If a taxpayer has an amount due on his 2013 personal tax return, form 1040, there are several options for making payment. In Nevada or elsewhere, the standard method of paying the amount due to the IRS is to make a check, cashier's check or money order payable to the U.S. Treasury and send with your return. Payment options, however, are available.
Payment can be made by debit or credit card on the IRS website. There is also something called the Electronic Federal Tax Payment System (EFTPS), which is a system for paying taxes electronically via the Internet. This also works with a phone using the EFTPS Voice Response System. This is great news for those who can't seem to get to their snail mail but are adept at doing financial transactions on the Internet with ease and promptness.
If unable to pay the full amount due send in the return in any event. Then apply for an installment agreement by filling in Form 9465, requesting a monthly payment plan. A taxpayer can apply for the installment program also by going to the IRS website. In order to qualify, the individual must owe $50,000 or less in the total of the tax, penalties and interest, and is not paying under an installment plan already.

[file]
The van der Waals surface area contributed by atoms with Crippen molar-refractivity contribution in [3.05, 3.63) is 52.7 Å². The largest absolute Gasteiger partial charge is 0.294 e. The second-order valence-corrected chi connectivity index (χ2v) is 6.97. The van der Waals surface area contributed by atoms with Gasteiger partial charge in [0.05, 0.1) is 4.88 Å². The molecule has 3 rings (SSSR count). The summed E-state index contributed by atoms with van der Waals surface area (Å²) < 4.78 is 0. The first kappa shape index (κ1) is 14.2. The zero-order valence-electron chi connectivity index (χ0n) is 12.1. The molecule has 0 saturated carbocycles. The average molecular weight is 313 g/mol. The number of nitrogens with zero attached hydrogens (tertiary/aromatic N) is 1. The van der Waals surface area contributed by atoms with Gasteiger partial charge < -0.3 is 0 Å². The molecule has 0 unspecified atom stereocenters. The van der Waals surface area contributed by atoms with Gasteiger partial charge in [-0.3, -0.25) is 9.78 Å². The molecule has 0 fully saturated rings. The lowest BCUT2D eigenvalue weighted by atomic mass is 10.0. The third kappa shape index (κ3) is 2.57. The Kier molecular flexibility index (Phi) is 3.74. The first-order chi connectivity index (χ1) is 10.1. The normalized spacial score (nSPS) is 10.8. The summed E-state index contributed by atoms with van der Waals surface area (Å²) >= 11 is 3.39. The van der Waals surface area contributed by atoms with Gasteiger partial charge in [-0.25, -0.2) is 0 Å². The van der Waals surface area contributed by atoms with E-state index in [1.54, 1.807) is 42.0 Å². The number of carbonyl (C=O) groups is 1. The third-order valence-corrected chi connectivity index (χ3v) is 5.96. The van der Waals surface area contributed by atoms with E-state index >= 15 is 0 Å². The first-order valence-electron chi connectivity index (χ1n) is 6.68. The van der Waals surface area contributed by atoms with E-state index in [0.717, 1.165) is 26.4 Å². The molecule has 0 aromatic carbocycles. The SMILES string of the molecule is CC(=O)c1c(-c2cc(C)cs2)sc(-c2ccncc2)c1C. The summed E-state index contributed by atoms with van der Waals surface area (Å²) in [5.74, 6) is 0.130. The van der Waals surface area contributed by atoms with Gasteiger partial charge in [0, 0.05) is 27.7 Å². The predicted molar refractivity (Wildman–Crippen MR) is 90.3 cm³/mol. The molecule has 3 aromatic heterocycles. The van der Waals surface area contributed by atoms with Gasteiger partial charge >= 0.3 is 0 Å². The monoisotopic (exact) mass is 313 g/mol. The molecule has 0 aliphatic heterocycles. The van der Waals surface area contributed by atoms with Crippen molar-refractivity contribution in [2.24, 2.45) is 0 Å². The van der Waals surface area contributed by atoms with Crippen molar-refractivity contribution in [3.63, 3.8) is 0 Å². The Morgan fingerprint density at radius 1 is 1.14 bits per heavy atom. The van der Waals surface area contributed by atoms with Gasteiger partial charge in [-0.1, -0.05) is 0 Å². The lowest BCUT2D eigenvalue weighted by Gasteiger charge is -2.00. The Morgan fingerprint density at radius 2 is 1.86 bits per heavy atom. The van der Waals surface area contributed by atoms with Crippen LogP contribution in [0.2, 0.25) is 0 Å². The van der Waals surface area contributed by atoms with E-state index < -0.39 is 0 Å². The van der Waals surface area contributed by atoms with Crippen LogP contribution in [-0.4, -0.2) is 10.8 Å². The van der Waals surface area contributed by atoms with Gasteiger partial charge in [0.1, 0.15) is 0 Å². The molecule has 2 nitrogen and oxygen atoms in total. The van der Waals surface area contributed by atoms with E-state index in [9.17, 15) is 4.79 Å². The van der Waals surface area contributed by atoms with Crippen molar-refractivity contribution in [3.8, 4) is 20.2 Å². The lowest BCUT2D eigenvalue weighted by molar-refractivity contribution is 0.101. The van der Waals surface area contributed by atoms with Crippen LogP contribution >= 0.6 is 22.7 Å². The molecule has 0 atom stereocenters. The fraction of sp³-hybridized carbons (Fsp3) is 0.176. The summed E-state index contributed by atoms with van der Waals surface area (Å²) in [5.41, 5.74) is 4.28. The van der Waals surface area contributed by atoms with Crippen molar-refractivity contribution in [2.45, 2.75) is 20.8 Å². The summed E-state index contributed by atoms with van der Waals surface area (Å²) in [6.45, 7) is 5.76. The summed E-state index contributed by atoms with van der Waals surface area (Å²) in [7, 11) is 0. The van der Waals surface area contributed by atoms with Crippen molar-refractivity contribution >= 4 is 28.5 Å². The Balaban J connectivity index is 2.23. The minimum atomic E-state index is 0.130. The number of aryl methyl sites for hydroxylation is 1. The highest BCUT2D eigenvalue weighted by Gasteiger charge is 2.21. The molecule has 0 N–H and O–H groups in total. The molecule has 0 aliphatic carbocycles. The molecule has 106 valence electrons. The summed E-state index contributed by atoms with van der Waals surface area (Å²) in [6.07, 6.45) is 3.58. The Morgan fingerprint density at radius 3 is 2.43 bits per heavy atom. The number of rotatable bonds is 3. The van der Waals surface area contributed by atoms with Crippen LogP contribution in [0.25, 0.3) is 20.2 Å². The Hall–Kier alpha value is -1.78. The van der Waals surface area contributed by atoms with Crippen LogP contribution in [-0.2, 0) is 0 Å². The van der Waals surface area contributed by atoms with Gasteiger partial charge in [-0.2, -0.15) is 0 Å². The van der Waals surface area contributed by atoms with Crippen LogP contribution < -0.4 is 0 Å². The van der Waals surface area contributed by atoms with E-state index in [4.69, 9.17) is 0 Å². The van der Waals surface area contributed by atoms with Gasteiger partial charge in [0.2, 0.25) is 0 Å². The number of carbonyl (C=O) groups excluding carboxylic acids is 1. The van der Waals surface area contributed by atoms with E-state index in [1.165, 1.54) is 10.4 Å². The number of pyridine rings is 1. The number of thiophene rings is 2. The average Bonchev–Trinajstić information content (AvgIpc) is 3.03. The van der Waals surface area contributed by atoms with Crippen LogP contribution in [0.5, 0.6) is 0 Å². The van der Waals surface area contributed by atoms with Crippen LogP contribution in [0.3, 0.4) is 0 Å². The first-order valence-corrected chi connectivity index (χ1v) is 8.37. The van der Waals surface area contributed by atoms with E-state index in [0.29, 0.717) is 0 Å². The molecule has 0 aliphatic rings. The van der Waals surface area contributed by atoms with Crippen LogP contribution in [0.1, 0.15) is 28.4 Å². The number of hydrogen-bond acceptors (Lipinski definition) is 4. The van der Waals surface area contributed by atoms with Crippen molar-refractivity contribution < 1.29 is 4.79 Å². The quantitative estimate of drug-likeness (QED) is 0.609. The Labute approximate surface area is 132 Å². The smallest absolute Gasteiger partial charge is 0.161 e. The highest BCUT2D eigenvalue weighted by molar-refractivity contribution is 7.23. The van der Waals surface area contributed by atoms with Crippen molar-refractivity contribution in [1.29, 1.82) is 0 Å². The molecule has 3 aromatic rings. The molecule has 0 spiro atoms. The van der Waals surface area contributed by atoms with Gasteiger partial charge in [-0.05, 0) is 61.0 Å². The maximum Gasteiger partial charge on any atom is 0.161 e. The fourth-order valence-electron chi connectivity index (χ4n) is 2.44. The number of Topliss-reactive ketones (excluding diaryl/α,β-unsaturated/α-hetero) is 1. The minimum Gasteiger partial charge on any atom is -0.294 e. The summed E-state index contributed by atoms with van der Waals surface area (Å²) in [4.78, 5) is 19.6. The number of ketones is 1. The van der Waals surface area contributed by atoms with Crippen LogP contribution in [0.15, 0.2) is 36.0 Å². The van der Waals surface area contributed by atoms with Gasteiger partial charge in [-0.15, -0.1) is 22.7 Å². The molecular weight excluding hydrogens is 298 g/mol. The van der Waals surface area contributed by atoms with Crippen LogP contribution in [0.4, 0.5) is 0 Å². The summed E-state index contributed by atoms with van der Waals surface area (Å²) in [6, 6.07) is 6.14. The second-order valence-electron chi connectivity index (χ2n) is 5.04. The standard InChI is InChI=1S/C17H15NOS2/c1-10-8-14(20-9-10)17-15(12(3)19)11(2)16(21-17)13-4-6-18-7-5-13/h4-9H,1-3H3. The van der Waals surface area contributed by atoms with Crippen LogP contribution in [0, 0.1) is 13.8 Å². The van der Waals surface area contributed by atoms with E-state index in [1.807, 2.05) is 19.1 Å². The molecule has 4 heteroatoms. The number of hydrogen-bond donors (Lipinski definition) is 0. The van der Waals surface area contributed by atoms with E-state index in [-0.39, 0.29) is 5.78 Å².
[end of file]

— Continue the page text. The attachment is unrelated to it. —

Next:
Before entering into a prolonged process with payments, an individual taxpayer may want to try other options. These could include a credit card, a family loan, mortgage proceeds or other unique fund-raising method first. Clearly, not having to deal with an installment agreement is better if a person can come up with any other alternative payment method.
Taxpayers in Nevada and nationwide are gearing up for the Form 1040 Individual Income Tax Returns just around the corner. One way to anticipate and head off IRS problems is for the individual to get the tax picture in order early, and then if necessary pursue funding sources. For those who may have a payment problem, early preparation may mean the difference between a close call of relief and a permanent headache through 2014.
Source: tallahassee.com, Here are payment options if you owe the IRS this year, Rich Heitmeyer, Feb. 18, 2014